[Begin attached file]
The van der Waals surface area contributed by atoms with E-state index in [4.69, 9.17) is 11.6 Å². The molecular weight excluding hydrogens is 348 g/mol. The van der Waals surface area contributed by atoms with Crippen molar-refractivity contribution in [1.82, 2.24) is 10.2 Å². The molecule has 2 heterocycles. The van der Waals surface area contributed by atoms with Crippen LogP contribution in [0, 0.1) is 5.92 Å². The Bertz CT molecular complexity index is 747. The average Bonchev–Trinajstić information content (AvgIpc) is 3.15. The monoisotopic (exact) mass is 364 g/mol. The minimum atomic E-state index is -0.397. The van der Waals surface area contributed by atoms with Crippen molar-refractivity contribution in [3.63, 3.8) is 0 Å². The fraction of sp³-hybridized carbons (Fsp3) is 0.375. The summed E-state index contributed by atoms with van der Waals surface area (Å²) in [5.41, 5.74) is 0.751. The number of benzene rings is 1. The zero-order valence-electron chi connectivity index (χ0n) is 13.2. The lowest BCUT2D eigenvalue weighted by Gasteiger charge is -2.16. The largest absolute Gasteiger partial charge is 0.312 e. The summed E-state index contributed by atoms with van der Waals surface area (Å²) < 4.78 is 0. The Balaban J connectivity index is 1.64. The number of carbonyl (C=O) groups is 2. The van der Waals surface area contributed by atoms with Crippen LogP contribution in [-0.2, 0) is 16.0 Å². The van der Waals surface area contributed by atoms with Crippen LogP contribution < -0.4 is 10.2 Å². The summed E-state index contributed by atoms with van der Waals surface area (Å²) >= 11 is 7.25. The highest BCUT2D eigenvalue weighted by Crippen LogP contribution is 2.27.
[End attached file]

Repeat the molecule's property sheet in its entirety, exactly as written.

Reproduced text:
The van der Waals surface area contributed by atoms with E-state index in [4.69, 9.17) is 11.6 Å². The molecular weight excluding hydrogens is 348 g/mol. The van der Waals surface area contributed by atoms with Crippen molar-refractivity contribution in [1.82, 2.24) is 10.2 Å². The molecule has 2 heterocycles. The van der Waals surface area contributed by atoms with Crippen LogP contribution in [0, 0.1) is 5.92 Å². The Bertz CT molecular complexity index is 747. The average Bonchev–Trinajstić information content (AvgIpc) is 3.15. The monoisotopic (exact) mass is 364 g/mol. The minimum atomic E-state index is -0.397. The van der Waals surface area contributed by atoms with Crippen molar-refractivity contribution in [3.63, 3.8) is 0 Å². The fraction of sp³-hybridized carbons (Fsp3) is 0.375. The summed E-state index contributed by atoms with van der Waals surface area (Å²) in [5.41, 5.74) is 0.751. The number of benzene rings is 1. The zero-order valence-electron chi connectivity index (χ0n) is 13.2. The lowest BCUT2D eigenvalue weighted by Gasteiger charge is -2.16. The largest absolute Gasteiger partial charge is 0.312 e. The summed E-state index contributed by atoms with van der Waals surface area (Å²) < 4.78 is 0. The Balaban J connectivity index is 1.64. The number of carbonyl (C=O) groups is 2. The van der Waals surface area contributed by atoms with Crippen LogP contribution in [-0.2, 0) is 16.0 Å². The van der Waals surface area contributed by atoms with Crippen LogP contribution < -0.4 is 10.2 Å². The summed E-state index contributed by atoms with van der Waals surface area (Å²) >= 11 is 7.25. The highest BCUT2D eigenvalue weighted by Crippen LogP contribution is 2.27.